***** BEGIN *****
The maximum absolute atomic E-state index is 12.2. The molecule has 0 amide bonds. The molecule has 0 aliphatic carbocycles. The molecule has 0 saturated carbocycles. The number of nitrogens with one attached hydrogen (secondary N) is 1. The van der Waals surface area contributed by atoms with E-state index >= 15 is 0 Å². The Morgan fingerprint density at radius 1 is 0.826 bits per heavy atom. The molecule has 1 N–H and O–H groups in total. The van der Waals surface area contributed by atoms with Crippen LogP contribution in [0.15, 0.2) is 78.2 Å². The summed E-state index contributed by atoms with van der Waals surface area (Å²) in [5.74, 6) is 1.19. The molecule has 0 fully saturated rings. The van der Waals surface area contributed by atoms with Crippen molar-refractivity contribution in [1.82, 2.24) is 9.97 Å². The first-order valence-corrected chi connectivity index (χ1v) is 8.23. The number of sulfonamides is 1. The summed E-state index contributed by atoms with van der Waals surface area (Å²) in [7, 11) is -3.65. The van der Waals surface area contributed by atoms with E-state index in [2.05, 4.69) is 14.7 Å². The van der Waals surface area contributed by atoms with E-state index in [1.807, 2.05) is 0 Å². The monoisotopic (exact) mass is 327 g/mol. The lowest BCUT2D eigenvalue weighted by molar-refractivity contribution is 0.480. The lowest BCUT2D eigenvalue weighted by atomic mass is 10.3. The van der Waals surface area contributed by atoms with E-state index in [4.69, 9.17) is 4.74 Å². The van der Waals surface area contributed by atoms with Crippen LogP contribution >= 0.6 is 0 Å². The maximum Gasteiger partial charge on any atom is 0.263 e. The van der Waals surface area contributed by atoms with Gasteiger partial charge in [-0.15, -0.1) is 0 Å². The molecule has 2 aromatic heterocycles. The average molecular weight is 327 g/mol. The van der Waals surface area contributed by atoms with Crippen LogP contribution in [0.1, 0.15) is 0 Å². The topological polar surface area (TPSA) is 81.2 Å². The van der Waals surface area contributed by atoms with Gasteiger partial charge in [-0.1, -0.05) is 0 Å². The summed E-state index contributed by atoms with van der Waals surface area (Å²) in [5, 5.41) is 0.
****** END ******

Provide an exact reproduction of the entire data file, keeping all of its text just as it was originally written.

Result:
The maximum absolute atomic E-state index is 12.2. The molecule has 0 amide bonds. The molecule has 0 aliphatic carbocycles. The molecule has 0 saturated carbocycles. The number of nitrogens with one attached hydrogen (secondary N) is 1. The van der Waals surface area contributed by atoms with E-state index >= 15 is 0 Å². The Morgan fingerprint density at radius 1 is 0.826 bits per heavy atom. The molecule has 1 N–H and O–H groups in total. The van der Waals surface area contributed by atoms with Crippen LogP contribution in [0.15, 0.2) is 78.2 Å². The summed E-state index contributed by atoms with van der Waals surface area (Å²) in [5.74, 6) is 1.19. The molecule has 0 fully saturated rings. The van der Waals surface area contributed by atoms with Crippen molar-refractivity contribution in [1.82, 2.24) is 9.97 Å². The first-order valence-corrected chi connectivity index (χ1v) is 8.23. The number of sulfonamides is 1. The summed E-state index contributed by atoms with van der Waals surface area (Å²) in [7, 11) is -3.65. The van der Waals surface area contributed by atoms with E-state index in [2.05, 4.69) is 14.7 Å². The van der Waals surface area contributed by atoms with E-state index in [1.807, 2.05) is 0 Å². The monoisotopic (exact) mass is 327 g/mol. The lowest BCUT2D eigenvalue weighted by molar-refractivity contribution is 0.480. The lowest BCUT2D eigenvalue weighted by atomic mass is 10.3. The van der Waals surface area contributed by atoms with E-state index in [4.69, 9.17) is 4.74 Å². The van der Waals surface area contributed by atoms with Crippen LogP contribution >= 0.6 is 0 Å². The maximum Gasteiger partial charge on any atom is 0.263 e. The van der Waals surface area contributed by atoms with Gasteiger partial charge in [-0.15, -0.1) is 0 Å². The molecule has 2 aromatic heterocycles. The average molecular weight is 327 g/mol. The van der Waals surface area contributed by atoms with Crippen LogP contribution in [0.1, 0.15) is 0 Å². The topological polar surface area (TPSA) is 81.2 Å². The van der Waals surface area contributed by atoms with Gasteiger partial charge in [-0.1, -0.05) is 0 Å². The summed E-state index contributed by atoms with van der Waals surface area (Å²) in [5, 5.41) is 0.